Many of our interactions have moved online. We have to schedule our meetings online and have online events.
And I see a lot of things that we can do better!
1. Online is not the same as offline but with a computer
Offline appointments require a higher commitment. You have to go to the meeting place, and you have to face the people at the event. How you dress, how you take care of your hygiene, and how well you have prepared to be here-now will be very obvious.
The online environment allows people to hide. They may even forget about the event while they do something else at the computer. Unlike a real-life event, there is no pre-event time when people get together in the same place to get ready, decide where they will sit, striking up conversations.
As an event organized and participant, you should be mindful of these differences.
2. Send a clear announcement
I often see event invitations where the date and time are buried somewhere at the end of the email. And the timezone is not very clear either.
If you want to increase the attendance numbers, ensure that the vital information is communicated first and in a crystal clear way!
Use a date format that is easy to understand for all the participants, even if they are from different countries. “05/04” could be the 4th of May or the 5th of April, depending on where you are from. Use long-format instead and say Tuesday, 5th of April, 2021.
For the event time, use the AM/PM format and always add your time zone.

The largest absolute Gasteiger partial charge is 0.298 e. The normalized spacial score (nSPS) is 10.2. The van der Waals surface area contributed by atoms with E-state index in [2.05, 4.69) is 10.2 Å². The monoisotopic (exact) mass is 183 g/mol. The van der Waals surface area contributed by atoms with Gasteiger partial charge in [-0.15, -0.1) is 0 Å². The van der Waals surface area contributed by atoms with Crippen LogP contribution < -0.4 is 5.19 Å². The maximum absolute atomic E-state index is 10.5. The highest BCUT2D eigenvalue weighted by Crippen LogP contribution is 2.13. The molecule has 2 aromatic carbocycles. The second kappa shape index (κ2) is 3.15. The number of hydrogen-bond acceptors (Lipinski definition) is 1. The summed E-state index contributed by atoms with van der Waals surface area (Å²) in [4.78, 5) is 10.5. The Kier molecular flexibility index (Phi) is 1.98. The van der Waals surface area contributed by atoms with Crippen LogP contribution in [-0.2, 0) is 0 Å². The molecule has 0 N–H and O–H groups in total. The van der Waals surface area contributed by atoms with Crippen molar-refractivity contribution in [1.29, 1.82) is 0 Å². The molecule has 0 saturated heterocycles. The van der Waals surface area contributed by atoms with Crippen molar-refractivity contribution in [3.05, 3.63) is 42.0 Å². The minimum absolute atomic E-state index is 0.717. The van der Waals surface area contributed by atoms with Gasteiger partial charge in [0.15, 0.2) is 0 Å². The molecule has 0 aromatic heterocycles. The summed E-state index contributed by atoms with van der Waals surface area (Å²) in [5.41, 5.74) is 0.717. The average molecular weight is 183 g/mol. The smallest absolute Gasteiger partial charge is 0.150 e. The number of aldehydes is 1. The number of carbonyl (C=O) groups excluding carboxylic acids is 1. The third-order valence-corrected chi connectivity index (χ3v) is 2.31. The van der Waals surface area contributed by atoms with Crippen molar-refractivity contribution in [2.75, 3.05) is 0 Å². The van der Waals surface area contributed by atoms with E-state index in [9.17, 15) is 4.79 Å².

Do not use relative dates. Don’t say: “See you tomorrow at 2!” – depending on when the user is reading that email, both “tomorrow” and “2” can mean wildly different things.
If your audience is across multiple time zones, don’t do the math by hand. Use a service like timeanddate.com event announcer to create a link that will show the event’s time in the user’s local time! No more math, no more confusion.
Be mindful of daylight savings. Not everyone makes the switch simultaneously, and you risk having your participants miss the meeting. Add a special warning to your email if you’re close to a time where daylight savings may be an issue. Also, use the service above to convert the time correctly for your users.
3. Followup with reminders
Since online events do not require travel, it is very easy for people to miss them.
Everyone would know how to manage their calendar and get reminders as needed in an ideal world, but we don’t live in that world.
To make sure people don’t miss the event, send two reminders: twenty-four hours before the event and 1 hour before the event. The very last reminder should have clear instructions on where to click to access the event.
4. Use a headset
As an event organizer, use a headset and instruct your participants to have one as well. It will make for a much more clear sound and better experience for everyone involved.
5. Mind your energy and your space
While it’s easy to jump into an online event, it will show if you take some time to prepare for it. Dress appropriately. Stretch for a bit to feel open and relaxed. Do your best to be rested. Have enough clean air in the room.
Also, prepare your space. Since you don’t have to travel, it may be easy to forget this step. But it helps you to get into an “event energy” if you clean up your desk, have pen and paper ready, and use good lighting (do not have your back to a light source).
6. Record the event
Record the event and send the recording to your participants. It allows your participants to review the information. And it’s a nice thing to do for those who could not make it live.
If you follow these tips, the event’s energy will be more vibrant, and everyone will feel it. The fact that you are making special preparations will make it special.
Make your next event awesome!